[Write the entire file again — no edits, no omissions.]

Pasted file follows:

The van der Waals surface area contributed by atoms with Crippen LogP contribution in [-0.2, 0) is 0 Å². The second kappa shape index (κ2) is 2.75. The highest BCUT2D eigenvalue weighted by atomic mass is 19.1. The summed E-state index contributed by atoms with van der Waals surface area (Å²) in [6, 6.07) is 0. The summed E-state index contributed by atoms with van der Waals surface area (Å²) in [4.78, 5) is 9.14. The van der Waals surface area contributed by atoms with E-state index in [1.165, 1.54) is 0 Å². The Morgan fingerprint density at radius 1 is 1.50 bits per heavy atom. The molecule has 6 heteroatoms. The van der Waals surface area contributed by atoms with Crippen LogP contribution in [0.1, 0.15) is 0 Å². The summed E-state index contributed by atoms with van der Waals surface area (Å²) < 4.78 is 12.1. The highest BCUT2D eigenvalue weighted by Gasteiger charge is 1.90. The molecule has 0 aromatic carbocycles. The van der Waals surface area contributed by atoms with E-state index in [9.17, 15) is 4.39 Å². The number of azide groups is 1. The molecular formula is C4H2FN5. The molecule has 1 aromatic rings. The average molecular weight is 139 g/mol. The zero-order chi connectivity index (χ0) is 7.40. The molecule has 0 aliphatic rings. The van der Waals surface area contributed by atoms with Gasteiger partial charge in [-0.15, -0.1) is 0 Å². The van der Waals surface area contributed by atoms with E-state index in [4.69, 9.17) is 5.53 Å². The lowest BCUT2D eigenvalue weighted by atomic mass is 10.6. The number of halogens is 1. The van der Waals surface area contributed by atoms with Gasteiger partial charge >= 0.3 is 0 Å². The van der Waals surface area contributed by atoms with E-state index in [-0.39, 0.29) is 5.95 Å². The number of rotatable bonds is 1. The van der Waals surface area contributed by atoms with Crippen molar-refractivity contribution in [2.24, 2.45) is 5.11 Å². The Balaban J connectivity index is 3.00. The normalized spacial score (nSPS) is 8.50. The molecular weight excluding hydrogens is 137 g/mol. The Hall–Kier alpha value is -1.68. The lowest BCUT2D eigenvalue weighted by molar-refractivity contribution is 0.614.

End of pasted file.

The van der Waals surface area contributed by atoms with Crippen LogP contribution in [-0.2, 0) is 0 Å². The second kappa shape index (κ2) is 2.75. The highest BCUT2D eigenvalue weighted by atomic mass is 19.1. The summed E-state index contributed by atoms with van der Waals surface area (Å²) in [6, 6.07) is 0. The summed E-state index contributed by atoms with van der Waals surface area (Å²) in [4.78, 5) is 9.14. The van der Waals surface area contributed by atoms with E-state index in [1.165, 1.54) is 0 Å². The Morgan fingerprint density at radius 1 is 1.50 bits per heavy atom. The molecule has 6 heteroatoms. The van der Waals surface area contributed by atoms with Crippen LogP contribution in [0.1, 0.15) is 0 Å². The summed E-state index contributed by atoms with van der Waals surface area (Å²) < 4.78 is 12.1. The highest BCUT2D eigenvalue weighted by Gasteiger charge is 1.90. The molecule has 0 aromatic carbocycles. The van der Waals surface area contributed by atoms with E-state index in [9.17, 15) is 4.39 Å². The number of azide groups is 1. The molecular formula is C4H2FN5. The molecule has 1 aromatic rings. The average molecular weight is 139 g/mol. The zero-order chi connectivity index (χ0) is 7.40. The molecule has 0 aliphatic rings. The van der Waals surface area contributed by atoms with Gasteiger partial charge in [-0.15, -0.1) is 0 Å². The van der Waals surface area contributed by atoms with E-state index in [4.69, 9.17) is 5.53 Å². The lowest BCUT2D eigenvalue weighted by atomic mass is 10.6. The number of halogens is 1. The van der Waals surface area contributed by atoms with Gasteiger partial charge >= 0.3 is 0 Å². The van der Waals surface area contributed by atoms with E-state index in [-0.39, 0.29) is 5.95 Å². The number of rotatable bonds is 1. The van der Waals surface area contributed by atoms with Crippen molar-refractivity contribution in [2.24, 2.45) is 5.11 Å². The Balaban J connectivity index is 3.00. The normalized spacial score (nSPS) is 8.50. The molecular weight excluding hydrogens is 137 g/mol. The Hall–Kier alpha value is -1.68. The lowest BCUT2D eigenvalue weighted by molar-refractivity contribution is 0.614.